That means the alt-tech sites like Parler and Gab are going to face an exceptionally difficult road ahead. Those companies and their users will be characterized as enemies of America, insurrectionists, haters of freedom and democracy — ironically by the very people trying to censor any alternative points of view. The mobs will be out in full force to silence them, once the media assures the public that “the enemy” is no longer somewhere off in the Middle East but right within our own borders.

They’ve already started, with ABC News’ political director actually calling for a “cleansing” of the Trump movement. They want to crush dissent, and they aren’t even hiding it.

So what can any of us do to fight back? Well, the most immediate thing you can do is to stop using the companies doing the censoring. (You'll see that this blog post is mirrored at Substack. I’m trying to do my part.) The next thing is stop giving them cover with the “private companies can do whatever they want” argument. First of all, we know that the people making that argument would be screaming bloody murder if these tech companies were censoring them and the viewpoints they agree with. And most of them would probably also insist that the Christian baker has to bake the cake for the gay couple getting married.

Second, it’s simply a fallacious argument. Every company has to abide by certain regulations. A business owner can’t choose to ignore health codes, labor laws, or ADA compliance. Businesses can’t just decide not to serve people based on the color of their skin.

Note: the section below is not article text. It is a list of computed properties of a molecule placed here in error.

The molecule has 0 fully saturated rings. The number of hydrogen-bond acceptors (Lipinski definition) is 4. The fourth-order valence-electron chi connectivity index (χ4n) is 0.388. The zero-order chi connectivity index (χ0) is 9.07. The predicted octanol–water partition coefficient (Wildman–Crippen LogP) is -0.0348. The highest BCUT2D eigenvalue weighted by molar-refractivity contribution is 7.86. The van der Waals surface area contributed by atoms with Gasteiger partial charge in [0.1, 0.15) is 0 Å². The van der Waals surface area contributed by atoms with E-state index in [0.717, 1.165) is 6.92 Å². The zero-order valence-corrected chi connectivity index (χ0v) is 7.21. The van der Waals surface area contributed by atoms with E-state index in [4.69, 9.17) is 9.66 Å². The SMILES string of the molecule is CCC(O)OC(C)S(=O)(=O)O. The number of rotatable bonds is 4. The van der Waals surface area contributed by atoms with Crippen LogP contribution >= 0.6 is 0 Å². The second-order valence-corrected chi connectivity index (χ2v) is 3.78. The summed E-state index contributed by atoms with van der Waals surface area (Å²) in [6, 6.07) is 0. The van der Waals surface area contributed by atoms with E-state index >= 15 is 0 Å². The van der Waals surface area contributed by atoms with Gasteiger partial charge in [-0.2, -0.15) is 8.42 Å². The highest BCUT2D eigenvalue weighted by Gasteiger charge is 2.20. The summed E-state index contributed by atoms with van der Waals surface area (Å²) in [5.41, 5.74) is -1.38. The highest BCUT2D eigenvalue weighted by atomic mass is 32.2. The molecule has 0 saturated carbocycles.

More to the point: The phone company can't cut your service if you say something it doesn't like on a phone call. Nor can UPS refuse to deliver your package because it doesn’t like the contents of the package or your personal beliefs.

Social media companies should be no different, given the monopoly power they hold over online communications. Social media, after all, is the new public square. These companies ban people like Trump precisely because of how much power they hold over the public discourse.

This is a serious issue with serious consequences. Critics can argue all they want that the Bill of Rights doesn’t apply to private companies, but when corporations hold this much power over our lives, and when all their CEOs are in bed with our politicians, then tech censorship simply amounts to an end-run around the First Amendment. Thus, whether you're censored by the government or a monopolistic corporation makes little difference to the person being censored.

Repealing the protections Section 230 provides, as Trump and others have suggested, isn't the answer. If companies suddenly became liable for what their users said, censorship would spiral out of control. It would probably also destroy any upstart company like Parler or Gab that could never afford to defend itself against the inevitable lawsuits.

The only viable solution I see is to compel these companies to allow all legal speech on their platforms, just like phone carriers are compelled to do. In short, regulate these Big Tech companies like utilities.

The only question is whether anyone in D.C. has the guts to make it happen. We need another trust-buster like Teddy Roosevelt. But with an incoming administration and a Democrat-controlled Congress that wants more censorship, not less, we’ve probably missed our window for needed change.

The most we can do is jump ship from the Silicon Valley tech tyrants and hope the defenders of free speech at Parler, Gab, et al., can withstand the coming moral panic that aims to root out any and all dissenters.

Censorship is the tool of cowards, tyrants, and bullies. Big Tech is all three. It’s incumbent on all of us who care about defending the free exchange of ideas to stop supporting them.